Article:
It comes as no surprise to find out that a large number of PC games are tracking your internet activity when you are not playing. Reddit sleuths have discovered that games including Civilization VI, Elder Scrolls Online, Kerbal Space Program Hunt: Showdown and Warhammer: Vermentide II included a tracker called Red Shell.
It is a program software that when installed, tells you whether you were exposed to the marketing campaign for the game you are playing, and discerns whether this marketing campaign led you to purchase the fame. Red Shell boasts a 98 percent accuracy rating, making it super effective.
In a FAQ section of Red Shell’s website (written to developers), it says the following: “All data we collect is YOURs. We ONLY use it for attribution. We do not aggregate, distribute or sell ANY data.” Under another query it says: “We do not collect any ‘personal information’ about your players. We only collect and store information about their browsers/computers for purposes of attribution.”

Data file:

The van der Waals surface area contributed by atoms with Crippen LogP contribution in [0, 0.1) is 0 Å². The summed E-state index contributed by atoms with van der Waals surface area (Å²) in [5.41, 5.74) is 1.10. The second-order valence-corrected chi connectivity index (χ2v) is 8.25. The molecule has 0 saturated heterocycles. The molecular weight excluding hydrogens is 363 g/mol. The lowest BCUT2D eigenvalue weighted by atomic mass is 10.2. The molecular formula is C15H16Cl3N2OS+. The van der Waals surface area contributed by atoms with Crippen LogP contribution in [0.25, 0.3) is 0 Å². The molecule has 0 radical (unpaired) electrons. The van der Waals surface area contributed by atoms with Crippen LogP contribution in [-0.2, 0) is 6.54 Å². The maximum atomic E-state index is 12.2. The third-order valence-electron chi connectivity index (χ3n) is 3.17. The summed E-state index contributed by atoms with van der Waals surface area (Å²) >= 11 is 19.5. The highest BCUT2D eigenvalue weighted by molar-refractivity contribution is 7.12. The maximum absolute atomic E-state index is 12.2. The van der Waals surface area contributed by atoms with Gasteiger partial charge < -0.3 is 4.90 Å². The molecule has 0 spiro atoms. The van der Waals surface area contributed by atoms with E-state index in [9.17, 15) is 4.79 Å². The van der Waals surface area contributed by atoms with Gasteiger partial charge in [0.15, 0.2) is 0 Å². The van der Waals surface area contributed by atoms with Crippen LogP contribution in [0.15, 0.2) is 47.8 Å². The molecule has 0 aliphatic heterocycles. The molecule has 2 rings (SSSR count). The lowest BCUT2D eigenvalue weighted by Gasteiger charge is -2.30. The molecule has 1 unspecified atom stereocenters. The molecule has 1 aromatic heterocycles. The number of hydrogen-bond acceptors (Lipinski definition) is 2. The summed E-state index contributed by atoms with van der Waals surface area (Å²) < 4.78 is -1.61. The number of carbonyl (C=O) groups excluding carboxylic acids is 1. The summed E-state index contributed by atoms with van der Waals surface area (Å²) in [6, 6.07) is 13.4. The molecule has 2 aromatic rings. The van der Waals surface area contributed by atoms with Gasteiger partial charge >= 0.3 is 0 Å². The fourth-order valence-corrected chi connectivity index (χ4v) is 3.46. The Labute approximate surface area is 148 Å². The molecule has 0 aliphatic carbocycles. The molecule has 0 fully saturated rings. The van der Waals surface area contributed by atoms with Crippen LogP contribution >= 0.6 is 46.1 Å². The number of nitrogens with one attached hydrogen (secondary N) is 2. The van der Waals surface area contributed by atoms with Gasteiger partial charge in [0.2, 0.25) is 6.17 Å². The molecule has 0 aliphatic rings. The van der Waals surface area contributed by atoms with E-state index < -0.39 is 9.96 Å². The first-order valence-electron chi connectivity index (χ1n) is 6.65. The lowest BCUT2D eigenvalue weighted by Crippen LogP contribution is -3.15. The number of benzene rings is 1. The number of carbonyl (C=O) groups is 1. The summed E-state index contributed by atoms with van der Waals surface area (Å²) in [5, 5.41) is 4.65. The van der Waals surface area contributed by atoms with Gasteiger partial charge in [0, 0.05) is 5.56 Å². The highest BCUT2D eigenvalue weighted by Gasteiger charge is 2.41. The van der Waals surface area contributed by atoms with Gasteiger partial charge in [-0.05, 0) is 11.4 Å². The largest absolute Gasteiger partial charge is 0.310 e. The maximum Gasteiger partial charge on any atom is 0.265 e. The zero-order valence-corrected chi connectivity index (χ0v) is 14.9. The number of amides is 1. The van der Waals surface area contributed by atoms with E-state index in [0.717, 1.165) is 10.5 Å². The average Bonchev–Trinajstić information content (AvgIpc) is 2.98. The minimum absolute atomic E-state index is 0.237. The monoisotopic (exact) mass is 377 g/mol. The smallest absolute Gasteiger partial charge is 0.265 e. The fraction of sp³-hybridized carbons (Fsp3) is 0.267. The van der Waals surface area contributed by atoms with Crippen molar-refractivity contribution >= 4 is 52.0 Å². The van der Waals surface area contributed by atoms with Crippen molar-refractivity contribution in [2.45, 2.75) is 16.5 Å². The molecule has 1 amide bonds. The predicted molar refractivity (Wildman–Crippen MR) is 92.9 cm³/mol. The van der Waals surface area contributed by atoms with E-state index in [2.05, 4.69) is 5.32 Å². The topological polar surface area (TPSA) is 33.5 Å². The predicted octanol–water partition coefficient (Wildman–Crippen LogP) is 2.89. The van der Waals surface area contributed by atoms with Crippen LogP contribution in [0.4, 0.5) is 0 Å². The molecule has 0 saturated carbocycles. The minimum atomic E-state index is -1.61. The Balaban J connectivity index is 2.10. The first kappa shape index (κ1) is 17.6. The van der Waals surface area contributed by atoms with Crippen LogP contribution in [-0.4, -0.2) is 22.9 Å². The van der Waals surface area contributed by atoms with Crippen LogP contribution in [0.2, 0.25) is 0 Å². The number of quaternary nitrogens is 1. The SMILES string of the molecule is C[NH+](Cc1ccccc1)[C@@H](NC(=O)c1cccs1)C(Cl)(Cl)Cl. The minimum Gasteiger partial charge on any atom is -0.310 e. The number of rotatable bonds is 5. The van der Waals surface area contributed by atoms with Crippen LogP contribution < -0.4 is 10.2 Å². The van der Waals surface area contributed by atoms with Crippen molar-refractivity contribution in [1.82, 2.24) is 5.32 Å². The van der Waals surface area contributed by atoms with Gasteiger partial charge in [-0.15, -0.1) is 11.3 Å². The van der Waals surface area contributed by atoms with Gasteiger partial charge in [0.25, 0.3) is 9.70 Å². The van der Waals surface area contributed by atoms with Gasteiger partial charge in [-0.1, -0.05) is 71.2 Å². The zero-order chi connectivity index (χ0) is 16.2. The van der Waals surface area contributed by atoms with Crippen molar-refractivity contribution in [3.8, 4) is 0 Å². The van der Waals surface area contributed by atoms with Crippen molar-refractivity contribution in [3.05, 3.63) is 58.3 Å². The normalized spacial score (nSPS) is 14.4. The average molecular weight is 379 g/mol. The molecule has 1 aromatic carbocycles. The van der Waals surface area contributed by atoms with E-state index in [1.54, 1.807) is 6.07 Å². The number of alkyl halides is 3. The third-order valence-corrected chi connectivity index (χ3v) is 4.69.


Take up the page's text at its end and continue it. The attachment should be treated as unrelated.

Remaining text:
When one goes to the RedShell pricing page, users are offered the option to opt into letting their data be used for analytics, live support and marketing. Users can decline all of these but not the “necessary cookies” which enable the core functioning of the software. It says the website cannot function properly without these cookies, and can only be disabled by changing your browser preferences.
In a statement to Kotaku, Red Shell said that it collects the “minimum amount of data necessary to do attribution.”
“Our customers rely on us to tell them which activities they’re engaged in [different ad campaigns] are working and which ones aren’t,” Adam Lieb said. “Any information that doesn’t help us make those matches we don’t collect.”
Here’s the thing: practically every website you visit places a tracker on your device to “fingerprint” you. It’s why if you’re searching for a new couch on Amazon, every website you visit for the week after will deliver you ads for couches on Amazon.
Image via technobuffalo